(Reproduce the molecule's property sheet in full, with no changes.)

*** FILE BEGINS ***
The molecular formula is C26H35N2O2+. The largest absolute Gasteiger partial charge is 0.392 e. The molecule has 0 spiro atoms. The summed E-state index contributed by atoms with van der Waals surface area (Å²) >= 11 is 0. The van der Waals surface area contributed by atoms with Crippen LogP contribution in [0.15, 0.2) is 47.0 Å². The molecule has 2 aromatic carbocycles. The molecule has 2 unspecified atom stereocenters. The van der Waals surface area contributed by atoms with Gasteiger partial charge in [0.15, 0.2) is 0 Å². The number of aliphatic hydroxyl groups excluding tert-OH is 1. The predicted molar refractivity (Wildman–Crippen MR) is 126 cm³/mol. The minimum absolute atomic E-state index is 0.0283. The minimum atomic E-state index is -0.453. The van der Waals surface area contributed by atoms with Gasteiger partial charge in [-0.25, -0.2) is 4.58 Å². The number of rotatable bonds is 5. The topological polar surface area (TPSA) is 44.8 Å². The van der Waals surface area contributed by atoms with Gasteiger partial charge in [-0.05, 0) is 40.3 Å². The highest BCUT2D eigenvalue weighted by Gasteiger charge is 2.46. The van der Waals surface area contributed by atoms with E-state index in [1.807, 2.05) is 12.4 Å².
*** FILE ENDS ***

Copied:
The molecular formula is C26H35N2O2+. The largest absolute Gasteiger partial charge is 0.392 e. The molecule has 0 spiro atoms. The summed E-state index contributed by atoms with van der Waals surface area (Å²) >= 11 is 0. The van der Waals surface area contributed by atoms with Crippen LogP contribution in [0.15, 0.2) is 47.0 Å². The molecule has 2 aromatic carbocycles. The molecule has 2 unspecified atom stereocenters. The van der Waals surface area contributed by atoms with Gasteiger partial charge in [0.15, 0.2) is 0 Å². The number of aliphatic hydroxyl groups excluding tert-OH is 1. The predicted molar refractivity (Wildman–Crippen MR) is 126 cm³/mol. The minimum absolute atomic E-state index is 0.0283. The minimum atomic E-state index is -0.453. The van der Waals surface area contributed by atoms with Gasteiger partial charge in [-0.25, -0.2) is 4.58 Å². The number of rotatable bonds is 5. The topological polar surface area (TPSA) is 44.8 Å². The van der Waals surface area contributed by atoms with Gasteiger partial charge in [-0.05, 0) is 40.3 Å². The highest BCUT2D eigenvalue weighted by Gasteiger charge is 2.46. The van der Waals surface area contributed by atoms with E-state index in [1.807, 2.05) is 12.4 Å².